Lavash Deserves All the Love

The Inner Sunset Persian restaurant is back to serving up Iranian classics following a two-year closure.

Lavash serves its plates of rice with a saffron heart drizzled into them. 

It’s a small, sweet touch that is (intentionally or unintentionally) reminiscent of the romance behind the Inner Sunset Persian restaurant, which reopened recently after a 50-year history filled with changing and new businesses, a rose-filled proposal, and a fire that forced owners Saeed and Nazila Talai to close Lavash’s doors for two years in 2018.

But now Lavash is back, and things have more or less stayed the same, including its warm interior with a lover’s corner in the back and the same Iranian dishes that became hits among Lavash fans.

Start your dinner at Lavash with something refreshing to get your appetite excited — try the sabzi panir ($12), a plate of squares of Lavash bread, feta cheese, cucumber, and tomato. Paired with a healthy heaping of fresh herbs, the sabzi panir takes simple ingredients and elevates them to an aromatic appetizer. If you’re looking for something with a bit more punch, the Shiraz salad takes a few of the same ingredients — cucumber and tomato — and tosses them with olive oil and lime dressing. You could eat this for a long time and still be invested in every summery, sweet, tart bite.

For an appetizer in colder weather, try the kashk-e bademjan, a crowd favorite consisting of soft, warm roasted eggplant decorated with yogurt, mint flakes, and saffron. Roasted garlic pieces on top lend the dish a dynamic texture. It’s served with the same Lavash bread from the sabzi panir that the restaurant is named after.

The kashk-e bademjan is warm and homey, as is the fesenjan, a chicken and walnut stew served with basmati rice. The pomegranate sauce is strong, so it’s definitely a sweeter dish. If you’re dining with a guest (or on your own, we support this), order the Lavash Special ($46), which contains two pieces of shishlik (lamb), a skewer of joojeh (chicken), and a skewer of koobideh (beef and lamb). It’s a really great way to sample multiple kabobs from Lavash’s menu, and each piece is melt-in-your-mouth tender. The joojeh is marinated in lime, olive oil, and saffron seasoning, and has an almost crispy top; the shishlik carries similar spices and flavors, but is wonderfully gamey. The Lavash Special also comes with a skewer of vegetables: bell pepper, onion, tomato, zucchini: There’s light charring around the edges, but most of the attention goes to how the vegetables already have strong flavors and textures that don’t need a lot of help from seasoning.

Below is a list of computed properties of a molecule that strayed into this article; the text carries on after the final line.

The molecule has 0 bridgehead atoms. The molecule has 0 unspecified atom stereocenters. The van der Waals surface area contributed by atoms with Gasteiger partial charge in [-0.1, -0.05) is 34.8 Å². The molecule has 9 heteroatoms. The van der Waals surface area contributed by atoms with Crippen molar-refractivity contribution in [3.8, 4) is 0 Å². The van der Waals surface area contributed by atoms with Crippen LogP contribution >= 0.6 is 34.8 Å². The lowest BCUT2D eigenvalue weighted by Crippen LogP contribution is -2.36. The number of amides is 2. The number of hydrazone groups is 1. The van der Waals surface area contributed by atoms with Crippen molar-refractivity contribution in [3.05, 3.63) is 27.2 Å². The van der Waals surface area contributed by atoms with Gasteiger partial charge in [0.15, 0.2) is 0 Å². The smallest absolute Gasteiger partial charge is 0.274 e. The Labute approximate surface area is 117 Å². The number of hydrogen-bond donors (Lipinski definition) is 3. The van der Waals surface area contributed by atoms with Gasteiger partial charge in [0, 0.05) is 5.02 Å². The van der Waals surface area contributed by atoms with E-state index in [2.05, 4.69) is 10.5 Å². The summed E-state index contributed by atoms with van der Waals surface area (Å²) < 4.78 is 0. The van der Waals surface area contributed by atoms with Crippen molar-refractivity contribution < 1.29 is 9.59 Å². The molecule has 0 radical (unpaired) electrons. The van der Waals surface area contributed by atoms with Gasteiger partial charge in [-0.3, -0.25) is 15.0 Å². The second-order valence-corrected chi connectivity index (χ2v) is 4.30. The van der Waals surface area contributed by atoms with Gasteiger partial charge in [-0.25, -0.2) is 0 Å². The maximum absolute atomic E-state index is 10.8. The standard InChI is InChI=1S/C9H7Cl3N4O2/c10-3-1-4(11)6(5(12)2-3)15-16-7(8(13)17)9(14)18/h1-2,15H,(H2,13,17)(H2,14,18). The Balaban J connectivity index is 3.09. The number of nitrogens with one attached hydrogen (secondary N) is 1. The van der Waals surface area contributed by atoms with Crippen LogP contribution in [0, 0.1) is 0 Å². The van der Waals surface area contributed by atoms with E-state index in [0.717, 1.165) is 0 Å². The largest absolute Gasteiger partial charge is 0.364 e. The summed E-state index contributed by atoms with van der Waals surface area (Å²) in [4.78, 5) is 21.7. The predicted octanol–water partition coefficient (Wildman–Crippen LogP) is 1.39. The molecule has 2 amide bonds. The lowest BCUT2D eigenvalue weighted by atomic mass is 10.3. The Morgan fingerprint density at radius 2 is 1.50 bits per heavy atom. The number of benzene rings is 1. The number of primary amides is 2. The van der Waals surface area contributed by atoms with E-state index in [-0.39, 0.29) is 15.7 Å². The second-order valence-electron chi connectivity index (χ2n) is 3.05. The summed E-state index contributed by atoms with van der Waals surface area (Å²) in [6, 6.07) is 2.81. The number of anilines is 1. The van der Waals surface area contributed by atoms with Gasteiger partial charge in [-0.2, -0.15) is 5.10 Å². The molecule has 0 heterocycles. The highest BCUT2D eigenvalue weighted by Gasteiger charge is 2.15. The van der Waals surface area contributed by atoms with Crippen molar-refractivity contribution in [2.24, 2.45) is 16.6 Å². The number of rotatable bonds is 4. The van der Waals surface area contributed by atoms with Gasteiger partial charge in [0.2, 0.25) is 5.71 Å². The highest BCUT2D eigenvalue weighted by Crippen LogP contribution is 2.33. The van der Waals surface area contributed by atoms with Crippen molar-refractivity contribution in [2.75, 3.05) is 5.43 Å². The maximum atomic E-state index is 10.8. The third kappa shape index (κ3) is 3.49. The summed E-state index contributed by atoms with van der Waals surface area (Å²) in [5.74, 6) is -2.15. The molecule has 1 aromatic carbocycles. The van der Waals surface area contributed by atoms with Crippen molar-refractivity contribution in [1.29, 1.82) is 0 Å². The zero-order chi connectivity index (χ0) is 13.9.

Lavash is also known for its chocolate baghlava (baklava). Dubbed “choclava” ($7), the dessert is your standard baklava with a layer of chocolate and the same honey sweetness. They also serve traditional baghlava ($7), which comes with a thick, crunchy layer of pistachios instead. Personally, I preferred the pistachio baghlava, because pistachios are amazing and having the extra texture is a really great complement to the baghlava’s flakiness. If you really like pistachio, or have even moderate feelings toward the nut, you have to try the bastani ($7) — Persian gelato with rose water, saffron, and pistachio. Lavash gets their ice cream from a maker in San Jose, and the rose water makes a strong case that every pistachio-flavored ice cream should have rose water in it — it’s beautifully fragrant. I know that I’m going to take the N line back to 7th and Irving just so I can sit by myself with a slice of baghlava and a scoop of bastani. (I know I’ve said similar things about other desserts, but I am really passionate about this one.)

Lavash serves wine and beer, but its non-alcoholic beverages are definitely worth ordering. The teas are sourced from all over the world (Nazila used to run a tea lounge called Rose Tea on the same block as Lavash) and come in a pot stuffed with mint leaves and a stick of rock candy. Try the rose or saffron ($6), or disregard teas entirely and order the pomegranate kombucha ($6) instead: It’s served in a large wine glass and is lightly sweet and fizzy. 

Lavash, 511 Irving St.

Grace Li covers arts, culture, and food for SF Weekly. You can reach her at gli@sfweekly.com.

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